IFOAM came into existence in 1972 under the leadership of Roland Chevriot (Nature and Progress, France), Eve Balfour (Soil Association, UK), Kjell Arman (Biodynamic Association, Sweden) and Jerome Goldstein (Rodale Institute, US). Today, IFOAM boasts 800 affiliates in 120 countries and is the leading and most influential international organic organization. It meets every three years in General Assembly, most recently last November in New Delhi.
At that event, IFOAM issued a position paper titled, “Compatibility of Breeding Techniques in Organic Systems,” which began with ten “Summary Recommendations and Advocacy Messages” that set forth fundamental tenets of organic practices towards agriculture, breeding techniques, and laws and regulations. The paper ends with a list of sixty-one breeding techniques (from agro-infiltration through zinc finger nucleases), and indicates whether each is acceptable in organic agriculture.
That list makes clear IFOAM and its affiliates’ antagonism towards science and technology. As one would expect, the group regards all the techniques of modern molecular biology as unacceptable for organic agriculture, but IFOAM goes much farther and rejects many conventional and modern breeding techniques as well. For example, hybridization based on mechanical emasculation gains approval but hybridization by cytoplasmic male sterility does not. In practical terms, IFOAM endorses hybrids when Iowa kids walk the corn rows detasseling stalks (mechanical emasculation) but not when a plant breeder uses knowledge of biology to create sterile male breeding lines.
Although acknowledging that organic agriculture uses seeds from mutagenesis, IFOAM declares that mutagenesis with chemicals or gamma radiation is not acceptable. Organic varieties of Ruby Red grapefruit and high-end Italian durum wheat for pasta are but two of hundreds of examples. Yet, IFOAM indicates that these seeds are “to be phased out.” With this recommendation, organic farmers would lose access to innumerable seed varieties, across many species, they have used since before 1972 when IFOAM was founded.
By rejecting modern techniques for hybridization, conventional mutagenesis, and molecular biology, IFOAM wants to return agricultural breeding to the era of American botanist Luther Burbank who, from the 1870s through the 1920s, developed many modern varieties of fruits, flowers, grains, grasses and vegetables. Ironically, Burbank himself would clash with IFOAM, because of its opposition to intellectual property rights for genetic resources. Burbank was a prominent proponent of the Plant Patent Act, enacted in the United States in 1930, which was the first statute in the world to provide intellectual property rights in genetic resources. It is widely credited for contributing to a subsequent boom in American agriculture, particularly in horticulture.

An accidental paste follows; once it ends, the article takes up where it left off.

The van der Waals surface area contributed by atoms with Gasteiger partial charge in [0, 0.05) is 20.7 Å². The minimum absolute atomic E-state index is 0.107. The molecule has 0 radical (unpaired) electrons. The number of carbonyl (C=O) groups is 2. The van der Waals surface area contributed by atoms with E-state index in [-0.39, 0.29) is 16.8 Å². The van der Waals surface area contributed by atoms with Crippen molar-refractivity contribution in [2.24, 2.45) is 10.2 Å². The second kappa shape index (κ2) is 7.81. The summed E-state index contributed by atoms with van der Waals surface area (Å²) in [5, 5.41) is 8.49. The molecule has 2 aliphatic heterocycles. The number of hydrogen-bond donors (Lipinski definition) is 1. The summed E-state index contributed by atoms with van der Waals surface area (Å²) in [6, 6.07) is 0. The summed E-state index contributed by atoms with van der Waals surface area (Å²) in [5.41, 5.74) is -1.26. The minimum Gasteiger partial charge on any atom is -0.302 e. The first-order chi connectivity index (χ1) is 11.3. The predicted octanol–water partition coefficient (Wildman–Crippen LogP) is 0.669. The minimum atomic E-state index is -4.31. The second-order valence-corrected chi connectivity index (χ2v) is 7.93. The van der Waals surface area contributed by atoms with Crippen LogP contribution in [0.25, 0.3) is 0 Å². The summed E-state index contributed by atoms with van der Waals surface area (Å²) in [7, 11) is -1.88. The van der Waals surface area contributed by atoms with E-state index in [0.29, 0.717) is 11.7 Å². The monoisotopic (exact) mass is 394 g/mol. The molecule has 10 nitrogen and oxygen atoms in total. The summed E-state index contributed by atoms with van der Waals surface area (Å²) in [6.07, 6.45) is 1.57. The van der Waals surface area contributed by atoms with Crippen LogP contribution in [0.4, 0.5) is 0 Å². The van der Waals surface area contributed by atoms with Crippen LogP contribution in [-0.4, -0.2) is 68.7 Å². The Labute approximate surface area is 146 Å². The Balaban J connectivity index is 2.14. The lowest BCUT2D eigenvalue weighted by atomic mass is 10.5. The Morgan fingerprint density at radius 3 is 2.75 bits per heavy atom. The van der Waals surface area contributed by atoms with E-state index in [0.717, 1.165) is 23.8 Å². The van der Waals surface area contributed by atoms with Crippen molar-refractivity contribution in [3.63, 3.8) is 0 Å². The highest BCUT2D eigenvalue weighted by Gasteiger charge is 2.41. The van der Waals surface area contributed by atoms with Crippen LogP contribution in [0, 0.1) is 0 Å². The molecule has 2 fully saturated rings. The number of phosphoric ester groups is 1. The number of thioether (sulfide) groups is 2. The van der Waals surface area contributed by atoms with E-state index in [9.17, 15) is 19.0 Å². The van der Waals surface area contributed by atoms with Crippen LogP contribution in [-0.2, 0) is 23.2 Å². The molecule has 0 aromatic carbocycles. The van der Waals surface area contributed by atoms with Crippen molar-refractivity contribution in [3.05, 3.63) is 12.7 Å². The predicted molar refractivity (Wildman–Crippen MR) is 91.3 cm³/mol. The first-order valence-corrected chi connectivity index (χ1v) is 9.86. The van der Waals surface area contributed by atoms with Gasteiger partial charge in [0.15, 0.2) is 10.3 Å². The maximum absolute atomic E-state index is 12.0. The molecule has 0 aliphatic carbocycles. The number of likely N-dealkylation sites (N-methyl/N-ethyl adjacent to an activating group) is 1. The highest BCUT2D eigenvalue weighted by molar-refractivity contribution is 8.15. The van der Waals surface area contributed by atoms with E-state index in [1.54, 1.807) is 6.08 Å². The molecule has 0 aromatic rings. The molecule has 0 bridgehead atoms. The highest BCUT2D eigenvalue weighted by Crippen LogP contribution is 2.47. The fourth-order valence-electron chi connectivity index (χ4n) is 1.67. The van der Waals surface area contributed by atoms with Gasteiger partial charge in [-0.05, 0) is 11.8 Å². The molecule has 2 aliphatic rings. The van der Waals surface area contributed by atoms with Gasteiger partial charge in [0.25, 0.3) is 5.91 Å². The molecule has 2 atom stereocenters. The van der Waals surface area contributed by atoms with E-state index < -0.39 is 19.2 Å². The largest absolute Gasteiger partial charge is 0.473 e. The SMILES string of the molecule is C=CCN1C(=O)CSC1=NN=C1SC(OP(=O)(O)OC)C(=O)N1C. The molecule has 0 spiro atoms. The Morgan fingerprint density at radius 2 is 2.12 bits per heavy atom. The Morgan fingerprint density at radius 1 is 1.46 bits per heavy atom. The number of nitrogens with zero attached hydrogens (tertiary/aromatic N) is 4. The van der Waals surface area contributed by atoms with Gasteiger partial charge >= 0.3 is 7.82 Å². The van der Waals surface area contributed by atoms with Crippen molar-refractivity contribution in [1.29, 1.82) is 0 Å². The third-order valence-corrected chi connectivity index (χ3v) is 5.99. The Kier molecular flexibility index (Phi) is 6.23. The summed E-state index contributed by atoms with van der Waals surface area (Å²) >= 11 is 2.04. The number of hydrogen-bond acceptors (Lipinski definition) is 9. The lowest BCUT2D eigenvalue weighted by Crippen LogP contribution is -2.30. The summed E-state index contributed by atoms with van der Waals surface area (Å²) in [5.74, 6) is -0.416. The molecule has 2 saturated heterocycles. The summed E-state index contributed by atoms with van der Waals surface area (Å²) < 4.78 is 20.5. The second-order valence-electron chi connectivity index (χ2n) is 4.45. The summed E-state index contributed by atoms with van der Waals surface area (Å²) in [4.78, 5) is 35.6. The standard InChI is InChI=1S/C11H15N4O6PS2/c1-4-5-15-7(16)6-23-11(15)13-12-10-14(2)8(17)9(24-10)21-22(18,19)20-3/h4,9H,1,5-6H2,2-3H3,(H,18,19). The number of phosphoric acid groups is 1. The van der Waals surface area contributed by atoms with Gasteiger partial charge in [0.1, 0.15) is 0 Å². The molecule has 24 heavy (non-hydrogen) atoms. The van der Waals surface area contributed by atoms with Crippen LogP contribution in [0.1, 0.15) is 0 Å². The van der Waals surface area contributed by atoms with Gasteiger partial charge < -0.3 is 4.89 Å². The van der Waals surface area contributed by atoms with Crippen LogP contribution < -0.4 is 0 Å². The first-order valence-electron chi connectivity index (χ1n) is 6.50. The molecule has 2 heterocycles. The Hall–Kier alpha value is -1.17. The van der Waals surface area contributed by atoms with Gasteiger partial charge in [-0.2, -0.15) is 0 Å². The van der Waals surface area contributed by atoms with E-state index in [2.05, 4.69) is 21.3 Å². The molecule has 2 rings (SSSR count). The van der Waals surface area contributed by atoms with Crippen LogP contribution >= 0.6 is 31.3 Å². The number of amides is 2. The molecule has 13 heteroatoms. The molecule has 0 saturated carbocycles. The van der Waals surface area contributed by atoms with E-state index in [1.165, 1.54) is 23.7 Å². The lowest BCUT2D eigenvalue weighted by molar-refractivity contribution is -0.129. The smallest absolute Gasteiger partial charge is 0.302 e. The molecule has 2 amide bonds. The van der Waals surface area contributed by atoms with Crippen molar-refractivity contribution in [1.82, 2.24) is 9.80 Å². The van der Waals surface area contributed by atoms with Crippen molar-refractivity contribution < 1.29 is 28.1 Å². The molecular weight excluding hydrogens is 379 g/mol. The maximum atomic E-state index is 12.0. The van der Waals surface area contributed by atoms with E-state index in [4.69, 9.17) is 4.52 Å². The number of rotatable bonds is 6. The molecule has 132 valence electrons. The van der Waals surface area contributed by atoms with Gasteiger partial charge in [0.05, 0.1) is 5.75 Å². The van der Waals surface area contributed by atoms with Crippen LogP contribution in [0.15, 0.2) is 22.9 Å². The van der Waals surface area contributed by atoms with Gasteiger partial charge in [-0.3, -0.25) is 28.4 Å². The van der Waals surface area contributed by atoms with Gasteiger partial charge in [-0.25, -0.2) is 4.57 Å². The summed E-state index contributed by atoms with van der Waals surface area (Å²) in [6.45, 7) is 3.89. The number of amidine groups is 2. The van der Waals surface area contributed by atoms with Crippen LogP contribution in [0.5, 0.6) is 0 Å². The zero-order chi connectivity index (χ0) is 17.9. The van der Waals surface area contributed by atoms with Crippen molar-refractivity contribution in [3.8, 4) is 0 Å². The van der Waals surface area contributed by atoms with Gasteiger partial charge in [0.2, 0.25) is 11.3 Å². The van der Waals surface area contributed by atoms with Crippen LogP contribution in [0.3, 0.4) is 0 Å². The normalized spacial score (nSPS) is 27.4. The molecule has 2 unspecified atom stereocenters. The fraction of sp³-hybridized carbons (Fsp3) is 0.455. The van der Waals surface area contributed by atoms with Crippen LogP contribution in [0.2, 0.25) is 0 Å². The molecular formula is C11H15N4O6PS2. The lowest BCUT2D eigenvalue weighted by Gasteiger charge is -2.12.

Speaking for the organic movement, IFOAM also rejects crops and animals from “non-agricultural production systems,” thereby shunning sustainable innovations such as hydroponics and lab-based meats (also called “clean meats”) that do not utilize dirt and manure. It has entangled itself in an early 20th century mindset: farming has to be rooted in the soil before being considered organic. That principle is eerily reminiscent of the “Blood and Soil” slogan of Germany’s Third Reich that expressed the nineteenth-century German idealization of racial purity (“blood”) combined with rural and farm life (“soil”) as a counterweight to urbanization.
IFOAM submitted public comments opposing the U.S. National Organic Program’s (NOP) proposal to allow an organic label for hydroponic agriculture. IFOAM and its allies pointedly reminded NOP that the organic programs of Mexico, Canada, Japan, New Zealand and twenty-four EU countries exclude hydroponic agriculture from organic agriculture, decisions that IFOAM assuredly influenced through lobbying. However, the U.S. organic community had split views, with many producers embracing these more sustainable growing techniques and, in spite of IFOAM’s opposition, the National Organic Standards Board (NOSB) granted an organic label for hydroponic crops.
But leaving aside the quibbling over which techniques or agricultural products are sufficiently ideologically pure to qualify for organic agriculture, we are left with the bottom line that organic practices are to agriculture what cigarette smoking is to human health. They result in a significant increase in leaching of nitrates into groundwater and impose a variety of stresses on farmland and especially on water consumption. Moreover, although composting gets good (and highly organized) PR as a “green” activity, on a large scale it generates a significant amount of greenhouse gases, and is also often a source of pathogenic bacteria applied to crops.
Another prevalent “green myth” about organic agriculture is that it does not employ pesticides. In fact, organic farming does use insecticides and fungicides to prevent predation of its crops. Organic agriculture grows and processes organic crops commonly using more than 20 chemicals (mostly containing copper and sulfur) and all are currently acceptable in the United States under arbitrary and ever-shifting organic rules. Many of those organic pesticides are more toxic than “synthetic” ones. In any case, as was pointed out by Bruce Ames and colleagues in a 1990 academic article, “99.99% (by weight) of the pesticides in the American diet are chemicals that plants produce to defend themselves.”